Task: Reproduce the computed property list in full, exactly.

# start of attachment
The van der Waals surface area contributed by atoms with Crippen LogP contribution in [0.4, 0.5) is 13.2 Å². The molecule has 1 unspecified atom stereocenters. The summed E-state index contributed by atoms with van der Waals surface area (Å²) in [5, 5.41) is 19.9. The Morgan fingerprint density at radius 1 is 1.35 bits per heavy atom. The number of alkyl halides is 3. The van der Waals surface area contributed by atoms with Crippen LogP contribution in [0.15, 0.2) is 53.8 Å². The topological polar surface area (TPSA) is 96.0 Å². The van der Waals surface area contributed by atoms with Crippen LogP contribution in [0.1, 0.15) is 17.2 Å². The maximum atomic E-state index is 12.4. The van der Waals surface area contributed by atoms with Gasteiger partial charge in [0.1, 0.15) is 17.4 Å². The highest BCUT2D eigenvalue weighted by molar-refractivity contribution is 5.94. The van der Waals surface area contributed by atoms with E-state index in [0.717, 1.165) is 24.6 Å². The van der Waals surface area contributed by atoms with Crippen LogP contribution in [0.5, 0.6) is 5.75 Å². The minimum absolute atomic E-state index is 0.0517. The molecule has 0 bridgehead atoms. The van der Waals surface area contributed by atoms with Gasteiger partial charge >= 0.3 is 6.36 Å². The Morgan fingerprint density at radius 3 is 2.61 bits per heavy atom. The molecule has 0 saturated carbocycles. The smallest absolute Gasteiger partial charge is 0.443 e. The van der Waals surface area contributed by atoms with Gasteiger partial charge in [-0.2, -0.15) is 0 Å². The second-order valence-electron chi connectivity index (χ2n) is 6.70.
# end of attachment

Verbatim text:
The van der Waals surface area contributed by atoms with Crippen LogP contribution in [0.4, 0.5) is 13.2 Å². The molecule has 1 unspecified atom stereocenters. The summed E-state index contributed by atoms with van der Waals surface area (Å²) in [5, 5.41) is 19.9. The Morgan fingerprint density at radius 1 is 1.35 bits per heavy atom. The number of alkyl halides is 3. The van der Waals surface area contributed by atoms with Crippen LogP contribution in [0.15, 0.2) is 53.8 Å². The topological polar surface area (TPSA) is 96.0 Å². The van der Waals surface area contributed by atoms with Crippen LogP contribution in [0.1, 0.15) is 17.2 Å². The maximum atomic E-state index is 12.4. The van der Waals surface area contributed by atoms with Gasteiger partial charge in [0.1, 0.15) is 17.4 Å². The highest BCUT2D eigenvalue weighted by molar-refractivity contribution is 5.94. The van der Waals surface area contributed by atoms with E-state index in [0.717, 1.165) is 24.6 Å². The van der Waals surface area contributed by atoms with Crippen LogP contribution in [0.5, 0.6) is 5.75 Å². The minimum absolute atomic E-state index is 0.0517. The molecule has 0 bridgehead atoms. The van der Waals surface area contributed by atoms with Gasteiger partial charge >= 0.3 is 6.36 Å². The Morgan fingerprint density at radius 3 is 2.61 bits per heavy atom. The molecule has 0 saturated carbocycles. The smallest absolute Gasteiger partial charge is 0.443 e. The van der Waals surface area contributed by atoms with Gasteiger partial charge in [-0.2, -0.15) is 0 Å². The second-order valence-electron chi connectivity index (χ2n) is 6.70.